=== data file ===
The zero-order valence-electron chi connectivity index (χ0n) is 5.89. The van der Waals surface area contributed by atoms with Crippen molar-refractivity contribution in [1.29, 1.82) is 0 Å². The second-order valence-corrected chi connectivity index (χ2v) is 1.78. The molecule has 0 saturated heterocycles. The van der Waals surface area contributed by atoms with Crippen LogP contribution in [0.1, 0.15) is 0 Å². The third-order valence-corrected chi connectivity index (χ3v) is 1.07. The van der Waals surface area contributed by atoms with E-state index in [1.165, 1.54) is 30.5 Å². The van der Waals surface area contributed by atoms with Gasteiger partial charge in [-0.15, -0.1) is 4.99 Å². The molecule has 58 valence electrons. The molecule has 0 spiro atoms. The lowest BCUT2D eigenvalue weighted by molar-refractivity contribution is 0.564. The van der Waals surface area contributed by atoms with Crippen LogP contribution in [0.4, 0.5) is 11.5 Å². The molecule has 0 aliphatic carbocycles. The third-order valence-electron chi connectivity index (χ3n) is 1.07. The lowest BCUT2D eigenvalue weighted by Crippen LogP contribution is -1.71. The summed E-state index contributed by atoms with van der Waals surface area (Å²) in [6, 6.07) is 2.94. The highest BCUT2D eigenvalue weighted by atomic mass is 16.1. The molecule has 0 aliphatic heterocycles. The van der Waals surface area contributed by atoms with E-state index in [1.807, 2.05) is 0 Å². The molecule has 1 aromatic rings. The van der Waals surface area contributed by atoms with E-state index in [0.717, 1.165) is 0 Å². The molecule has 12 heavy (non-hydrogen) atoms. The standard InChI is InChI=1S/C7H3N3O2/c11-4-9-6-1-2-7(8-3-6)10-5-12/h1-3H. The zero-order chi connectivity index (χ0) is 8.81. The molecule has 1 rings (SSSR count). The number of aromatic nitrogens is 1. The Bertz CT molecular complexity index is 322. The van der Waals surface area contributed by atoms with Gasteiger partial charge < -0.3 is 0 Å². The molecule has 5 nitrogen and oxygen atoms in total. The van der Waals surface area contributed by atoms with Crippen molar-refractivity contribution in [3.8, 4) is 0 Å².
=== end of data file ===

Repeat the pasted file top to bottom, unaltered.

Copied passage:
The zero-order valence-electron chi connectivity index (χ0n) is 5.89. The van der Waals surface area contributed by atoms with Crippen molar-refractivity contribution in [1.29, 1.82) is 0 Å². The second-order valence-corrected chi connectivity index (χ2v) is 1.78. The molecule has 0 saturated heterocycles. The van der Waals surface area contributed by atoms with Crippen LogP contribution in [0.1, 0.15) is 0 Å². The third-order valence-corrected chi connectivity index (χ3v) is 1.07. The van der Waals surface area contributed by atoms with E-state index in [1.165, 1.54) is 30.5 Å². The van der Waals surface area contributed by atoms with Gasteiger partial charge in [-0.15, -0.1) is 4.99 Å². The molecule has 58 valence electrons. The molecule has 0 spiro atoms. The lowest BCUT2D eigenvalue weighted by molar-refractivity contribution is 0.564. The van der Waals surface area contributed by atoms with Crippen LogP contribution in [0.4, 0.5) is 11.5 Å². The molecule has 0 aliphatic carbocycles. The third-order valence-electron chi connectivity index (χ3n) is 1.07. The lowest BCUT2D eigenvalue weighted by Crippen LogP contribution is -1.71. The summed E-state index contributed by atoms with van der Waals surface area (Å²) in [6, 6.07) is 2.94. The highest BCUT2D eigenvalue weighted by atomic mass is 16.1. The molecule has 0 aliphatic heterocycles. The van der Waals surface area contributed by atoms with E-state index in [1.807, 2.05) is 0 Å². The molecule has 1 aromatic rings. The van der Waals surface area contributed by atoms with E-state index in [0.717, 1.165) is 0 Å². The molecule has 12 heavy (non-hydrogen) atoms. The standard InChI is InChI=1S/C7H3N3O2/c11-4-9-6-1-2-7(8-3-6)10-5-12/h1-3H. The zero-order chi connectivity index (χ0) is 8.81. The molecule has 1 rings (SSSR count). The number of aromatic nitrogens is 1. The Bertz CT molecular complexity index is 322. The van der Waals surface area contributed by atoms with Gasteiger partial charge < -0.3 is 0 Å². The molecule has 5 nitrogen and oxygen atoms in total. The van der Waals surface area contributed by atoms with Crippen molar-refractivity contribution in [3.8, 4) is 0 Å².